FBI whistleblower reveals agency created 'threat tag' to track alleged harassment of education officials
Attorney General Garland denies any private group coordination
Emails between National School Board Association official and the White House raise suspicions.
The Federal Bureau of Investigation has created a “threat tag” to aid in tracking alleged threats against school board officials, teachers and staff, as part of its implementation of a controversial memo issued by Attorney General Merrick Garland last month citing a nationwide increase in harassment of education officials.
An Oct. 20 internal email from the FBI’s criminal and counterterrorism divisions, released Tuesday by House Republicans, instructed agents to apply the threat tag “EDUOFFICIALS” to all investigations and assessments of threats directed specifically at education officials.
“The purpose of the threat tag is to help scope this threat on a national level, and provide an opportunity for comprehensive analysis of the threat picture for effective engagement with law enforcement partners at all levels,” the email stated.
The email also directs FBI agents to consider whether the criminal activity being investigated is in violation of federal law and what the potential “motivation” is behind it.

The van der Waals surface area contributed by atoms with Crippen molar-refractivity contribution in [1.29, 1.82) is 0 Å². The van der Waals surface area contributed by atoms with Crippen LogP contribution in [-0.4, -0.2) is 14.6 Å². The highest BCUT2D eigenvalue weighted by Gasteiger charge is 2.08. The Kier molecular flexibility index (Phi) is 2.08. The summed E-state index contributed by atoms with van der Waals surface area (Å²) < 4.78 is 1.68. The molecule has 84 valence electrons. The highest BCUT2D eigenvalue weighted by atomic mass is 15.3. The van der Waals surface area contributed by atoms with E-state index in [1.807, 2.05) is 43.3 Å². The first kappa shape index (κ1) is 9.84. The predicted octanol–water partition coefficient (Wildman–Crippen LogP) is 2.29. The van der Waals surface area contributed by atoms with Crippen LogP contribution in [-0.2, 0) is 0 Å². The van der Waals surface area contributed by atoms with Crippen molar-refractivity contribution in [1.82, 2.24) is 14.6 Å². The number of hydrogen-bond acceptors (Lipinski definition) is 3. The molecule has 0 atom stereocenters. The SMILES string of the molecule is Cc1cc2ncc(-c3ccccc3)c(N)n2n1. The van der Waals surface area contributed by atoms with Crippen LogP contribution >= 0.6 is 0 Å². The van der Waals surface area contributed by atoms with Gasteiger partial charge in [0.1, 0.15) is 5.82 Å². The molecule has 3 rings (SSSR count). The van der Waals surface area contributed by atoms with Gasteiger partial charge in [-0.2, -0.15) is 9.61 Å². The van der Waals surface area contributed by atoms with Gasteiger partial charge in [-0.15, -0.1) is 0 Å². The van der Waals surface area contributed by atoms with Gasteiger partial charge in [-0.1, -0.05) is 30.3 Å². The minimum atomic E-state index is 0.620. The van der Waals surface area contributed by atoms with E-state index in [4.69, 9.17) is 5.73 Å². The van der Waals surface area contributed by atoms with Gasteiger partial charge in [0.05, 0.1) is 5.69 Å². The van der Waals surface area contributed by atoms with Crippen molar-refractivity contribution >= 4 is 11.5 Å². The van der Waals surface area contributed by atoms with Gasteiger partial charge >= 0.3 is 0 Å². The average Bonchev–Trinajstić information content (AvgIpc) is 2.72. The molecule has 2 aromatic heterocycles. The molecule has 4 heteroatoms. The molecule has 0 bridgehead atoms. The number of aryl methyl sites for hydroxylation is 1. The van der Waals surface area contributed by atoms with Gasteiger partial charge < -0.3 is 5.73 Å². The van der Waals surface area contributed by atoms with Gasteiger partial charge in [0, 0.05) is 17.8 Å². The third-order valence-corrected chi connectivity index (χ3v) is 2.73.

“Merrick Garland testified that the FBI wasn’t targeting parents,” Republican Rep. Jim Jordan of Ohio, ranking member of the House Committee on the Judiciary, tweeted Tuesday afternoon. “We now know the FBI is ‘tagging’ parents they consider threatening. The Attorney General has some explaining to do.”
“If this is accurate, parents are getting the domestic-terrorist treatment after all,” Sen. Josh Hawley, R-Ohio, tweeted.
The FBI released released two statements to Fox News on Tuesday saying it is committed to preserving the First Amendment, and that the creation of a threat tag “in no way changes the long-standing requirements for opening an investigation, nor does it represent a shift in how the FBI prioritizes threats.”
“The Attorney General’s memorandum simply underscores the FBI’s ongoing efforts to assist state, local, and federal partners to address threats of violence, regardless of the motivation,” it said. “The FBI has never been in the business of investigating parents who speak out or policing speech at school board meetings, and we are not going to start now.”
Garland’s Oct. 4 memo directed the FBI and U.S. attorney’s offices to investigate “threats of violence” at school board meetings in order to combat what the Department of Justice (DOJ) called a “disturbing trend” of harassment of school officials.
Republicans have warned that the directive is a pretext to silence parents across the country, though Garland insisted before the Senate Judiciary Committee earlier this month that is not the case.
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